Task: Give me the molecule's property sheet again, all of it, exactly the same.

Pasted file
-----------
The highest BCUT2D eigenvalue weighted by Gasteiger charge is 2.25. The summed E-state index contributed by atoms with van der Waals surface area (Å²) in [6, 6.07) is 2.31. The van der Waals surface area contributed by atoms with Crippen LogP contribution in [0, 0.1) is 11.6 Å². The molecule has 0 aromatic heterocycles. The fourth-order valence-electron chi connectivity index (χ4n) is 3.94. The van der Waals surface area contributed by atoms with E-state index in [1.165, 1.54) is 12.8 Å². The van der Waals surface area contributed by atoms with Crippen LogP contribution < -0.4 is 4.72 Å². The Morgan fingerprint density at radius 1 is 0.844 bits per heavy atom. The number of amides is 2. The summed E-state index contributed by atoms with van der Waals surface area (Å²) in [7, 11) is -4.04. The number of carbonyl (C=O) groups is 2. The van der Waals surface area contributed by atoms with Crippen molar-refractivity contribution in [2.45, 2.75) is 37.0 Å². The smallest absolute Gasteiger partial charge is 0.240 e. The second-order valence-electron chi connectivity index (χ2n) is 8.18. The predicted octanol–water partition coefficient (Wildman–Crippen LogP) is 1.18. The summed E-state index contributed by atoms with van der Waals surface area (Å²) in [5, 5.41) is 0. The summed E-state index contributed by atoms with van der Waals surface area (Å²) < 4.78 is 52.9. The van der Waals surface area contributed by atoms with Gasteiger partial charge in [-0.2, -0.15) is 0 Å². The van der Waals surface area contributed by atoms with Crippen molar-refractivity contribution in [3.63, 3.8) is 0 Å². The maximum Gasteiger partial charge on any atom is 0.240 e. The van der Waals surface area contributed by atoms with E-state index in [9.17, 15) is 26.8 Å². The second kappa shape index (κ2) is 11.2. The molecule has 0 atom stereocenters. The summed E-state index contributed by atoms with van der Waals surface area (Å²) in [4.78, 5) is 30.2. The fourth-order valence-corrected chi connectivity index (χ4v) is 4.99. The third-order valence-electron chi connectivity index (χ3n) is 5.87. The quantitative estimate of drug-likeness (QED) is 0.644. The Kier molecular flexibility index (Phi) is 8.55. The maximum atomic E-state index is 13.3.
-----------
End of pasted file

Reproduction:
The highest BCUT2D eigenvalue weighted by Gasteiger charge is 2.25. The summed E-state index contributed by atoms with van der Waals surface area (Å²) in [6, 6.07) is 2.31. The van der Waals surface area contributed by atoms with Crippen LogP contribution in [0, 0.1) is 11.6 Å². The molecule has 0 aromatic heterocycles. The fourth-order valence-electron chi connectivity index (χ4n) is 3.94. The van der Waals surface area contributed by atoms with E-state index in [1.165, 1.54) is 12.8 Å². The van der Waals surface area contributed by atoms with Crippen LogP contribution < -0.4 is 4.72 Å². The Morgan fingerprint density at radius 1 is 0.844 bits per heavy atom. The number of amides is 2. The summed E-state index contributed by atoms with van der Waals surface area (Å²) in [7, 11) is -4.04. The number of carbonyl (C=O) groups is 2. The van der Waals surface area contributed by atoms with Crippen molar-refractivity contribution in [2.45, 2.75) is 37.0 Å². The smallest absolute Gasteiger partial charge is 0.240 e. The second-order valence-electron chi connectivity index (χ2n) is 8.18. The predicted octanol–water partition coefficient (Wildman–Crippen LogP) is 1.18. The summed E-state index contributed by atoms with van der Waals surface area (Å²) in [5, 5.41) is 0. The summed E-state index contributed by atoms with van der Waals surface area (Å²) < 4.78 is 52.9. The van der Waals surface area contributed by atoms with Gasteiger partial charge in [-0.2, -0.15) is 0 Å². The van der Waals surface area contributed by atoms with Crippen molar-refractivity contribution in [3.63, 3.8) is 0 Å². The maximum Gasteiger partial charge on any atom is 0.240 e. The van der Waals surface area contributed by atoms with E-state index in [9.17, 15) is 26.8 Å². The second kappa shape index (κ2) is 11.2. The molecule has 0 atom stereocenters. The summed E-state index contributed by atoms with van der Waals surface area (Å²) in [4.78, 5) is 30.2. The fourth-order valence-corrected chi connectivity index (χ4v) is 4.99. The third-order valence-electron chi connectivity index (χ3n) is 5.87. The quantitative estimate of drug-likeness (QED) is 0.644. The Kier molecular flexibility index (Phi) is 8.55. The maximum atomic E-state index is 13.3.